4. I cannot imagine the amount of red tape involved with the judicial system and divorce….not to mention the expense. It’s a good thing though that you are sharing your knowledge for others going through something similar—they will find this info handy.

    1. Yes, it really stinks. My knowledge was gained by making mistakes and hope others will benefit from these tips. Thanks, Marcia for stopping over 🙂

  5. It sounds like there is a lot one needs to know when it comes to self-representing in court. I like the point of making sure you are prepared with evidence – because evidence speaks the truth and you will be able to present more confidently in the court room.

    The point about not slagging off your ex-partner is also a wise one. Already preparing and coming to court is an emotional time and focusing on emotions, we may forget about what really happened – and having rational head helps with arguing for your case and you feel more in control, more convincing. Great write up, Lisa and thank you for sharing 🙂
    Mabel Kwong recently posted…5 Challenges Of Being A Non-Fiction Writer, Blogger And Published Book AuthorMy Profile

    1. Hi Mabel, indeed our emotions get the better of us and that’s why it is hard to self rep. Necessity is causing more people to self represent so it’s important to understand both the pitfalls and benefits (which I have learned from being dumb :))

  6. Our close friends went through a very nasty divorce. He considered going at it by himself but we encouraged him to get a lawyer because she was very sneaky (I mean she stole his beer fridge with a massive hockey decal on it and she HATED hockey!). So he eventually got a lawyer. It was still brutal but at least he had his tail end covered.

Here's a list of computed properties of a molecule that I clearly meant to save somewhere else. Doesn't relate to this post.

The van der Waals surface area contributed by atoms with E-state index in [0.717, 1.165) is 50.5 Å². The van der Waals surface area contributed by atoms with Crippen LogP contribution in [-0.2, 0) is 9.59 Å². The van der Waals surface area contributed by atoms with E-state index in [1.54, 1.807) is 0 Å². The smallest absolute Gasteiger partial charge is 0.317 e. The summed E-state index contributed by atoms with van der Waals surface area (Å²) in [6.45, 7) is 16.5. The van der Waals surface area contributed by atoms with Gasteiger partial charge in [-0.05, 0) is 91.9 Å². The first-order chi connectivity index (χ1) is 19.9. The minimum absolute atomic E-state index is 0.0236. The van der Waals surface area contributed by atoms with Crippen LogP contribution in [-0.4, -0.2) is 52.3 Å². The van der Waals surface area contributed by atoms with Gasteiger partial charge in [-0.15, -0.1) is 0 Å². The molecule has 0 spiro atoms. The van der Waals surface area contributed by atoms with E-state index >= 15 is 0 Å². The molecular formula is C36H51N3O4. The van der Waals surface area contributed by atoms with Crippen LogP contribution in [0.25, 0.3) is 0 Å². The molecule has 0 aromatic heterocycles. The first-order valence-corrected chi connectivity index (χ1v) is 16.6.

Good tips Lisa!
    Kimberly recently posted…Washed Away: From Darkness To LightMy Profile

    1. Oh, my gosh. Isn’t it ridiculous the things people do when they’re angry. She knew that was meaningful to him, so she took it. Some of the regrets women I’ve spoken with have, is they left personal items behind. They may not be valuable but they’re sentimental. You’re right to advise a lawyer to your friend. I think that’s best. It’s only with extended litigation where funds are low that a person should take a look at what they can handle themselves. Of course, any legal agreement must be reviewed by a lawyer. Thanks for sharing Kim. Hope your friends are finding closure.

  7. INCREDIBLE advice, Lisa. Seriously, you are doing such a service for so many women going through these hardships… I’ve seen someone go in and out of courtrooms and the representation is always so unbelievably expensive, so it’s great to have these material for anyone who is considering self representation. Thank you for sharing!
    Charlotte recently posted…March goalsMy Profile

    1. Thanks, Charlotte! I hope this helps! I’ve learned the hard way, LOL but there are some things that CAN be done as SRL. Thanks for stopping by!

  8. Yeah!! I think that this is very essential for all of them who are going to divorce. I am very much happy for that because my Aunt wants to divorce and she needs a lawyer who can support her better. Finally, I got it and very much happy for that………..

    1. Thank you, Cori 🙂 I’m sure you won’t have to deal with this as most do not. It’s important to stay objective but not easy during divorce.